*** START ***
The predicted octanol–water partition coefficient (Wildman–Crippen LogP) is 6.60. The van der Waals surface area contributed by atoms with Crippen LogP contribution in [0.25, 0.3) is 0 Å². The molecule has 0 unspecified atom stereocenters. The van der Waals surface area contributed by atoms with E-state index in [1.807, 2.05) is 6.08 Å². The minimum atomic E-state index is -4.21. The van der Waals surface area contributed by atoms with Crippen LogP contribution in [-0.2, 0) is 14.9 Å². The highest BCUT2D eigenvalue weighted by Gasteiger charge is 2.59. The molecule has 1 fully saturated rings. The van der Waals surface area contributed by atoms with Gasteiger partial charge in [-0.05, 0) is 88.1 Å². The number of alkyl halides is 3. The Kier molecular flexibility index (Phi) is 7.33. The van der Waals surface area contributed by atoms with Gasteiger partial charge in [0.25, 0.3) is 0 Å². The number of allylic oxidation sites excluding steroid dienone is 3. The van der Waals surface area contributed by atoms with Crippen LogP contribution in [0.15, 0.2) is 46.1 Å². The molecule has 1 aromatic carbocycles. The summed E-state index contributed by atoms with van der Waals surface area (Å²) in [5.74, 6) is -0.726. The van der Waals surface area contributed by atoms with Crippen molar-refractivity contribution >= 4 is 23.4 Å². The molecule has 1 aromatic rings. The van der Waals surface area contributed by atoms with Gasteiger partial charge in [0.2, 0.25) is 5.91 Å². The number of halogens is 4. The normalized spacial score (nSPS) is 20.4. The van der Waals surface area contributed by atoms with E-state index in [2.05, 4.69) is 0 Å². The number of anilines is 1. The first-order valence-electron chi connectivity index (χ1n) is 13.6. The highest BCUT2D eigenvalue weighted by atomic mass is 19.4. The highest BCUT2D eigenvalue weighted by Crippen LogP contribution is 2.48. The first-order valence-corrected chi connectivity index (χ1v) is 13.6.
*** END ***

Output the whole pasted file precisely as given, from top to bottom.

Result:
The predicted octanol–water partition coefficient (Wildman–Crippen LogP) is 6.60. The van der Waals surface area contributed by atoms with Crippen LogP contribution in [0.25, 0.3) is 0 Å². The molecule has 0 unspecified atom stereocenters. The van der Waals surface area contributed by atoms with E-state index in [1.807, 2.05) is 6.08 Å². The minimum atomic E-state index is -4.21. The van der Waals surface area contributed by atoms with Crippen LogP contribution in [-0.2, 0) is 14.9 Å². The highest BCUT2D eigenvalue weighted by Gasteiger charge is 2.59. The molecule has 1 fully saturated rings. The van der Waals surface area contributed by atoms with Gasteiger partial charge in [-0.05, 0) is 88.1 Å². The number of alkyl halides is 3. The Kier molecular flexibility index (Phi) is 7.33. The van der Waals surface area contributed by atoms with Gasteiger partial charge in [0.25, 0.3) is 0 Å². The number of allylic oxidation sites excluding steroid dienone is 3. The van der Waals surface area contributed by atoms with Crippen LogP contribution in [0.15, 0.2) is 46.1 Å². The molecule has 1 aromatic carbocycles. The summed E-state index contributed by atoms with van der Waals surface area (Å²) in [5.74, 6) is -0.726. The van der Waals surface area contributed by atoms with Crippen molar-refractivity contribution >= 4 is 23.4 Å². The molecule has 1 aromatic rings. The van der Waals surface area contributed by atoms with Gasteiger partial charge in [0.2, 0.25) is 5.91 Å². The number of halogens is 4. The normalized spacial score (nSPS) is 20.4. The van der Waals surface area contributed by atoms with E-state index in [2.05, 4.69) is 0 Å². The number of anilines is 1. The first-order valence-electron chi connectivity index (χ1n) is 13.6. The highest BCUT2D eigenvalue weighted by atomic mass is 19.4. The highest BCUT2D eigenvalue weighted by Crippen LogP contribution is 2.48. The first-order valence-corrected chi connectivity index (χ1v) is 13.6.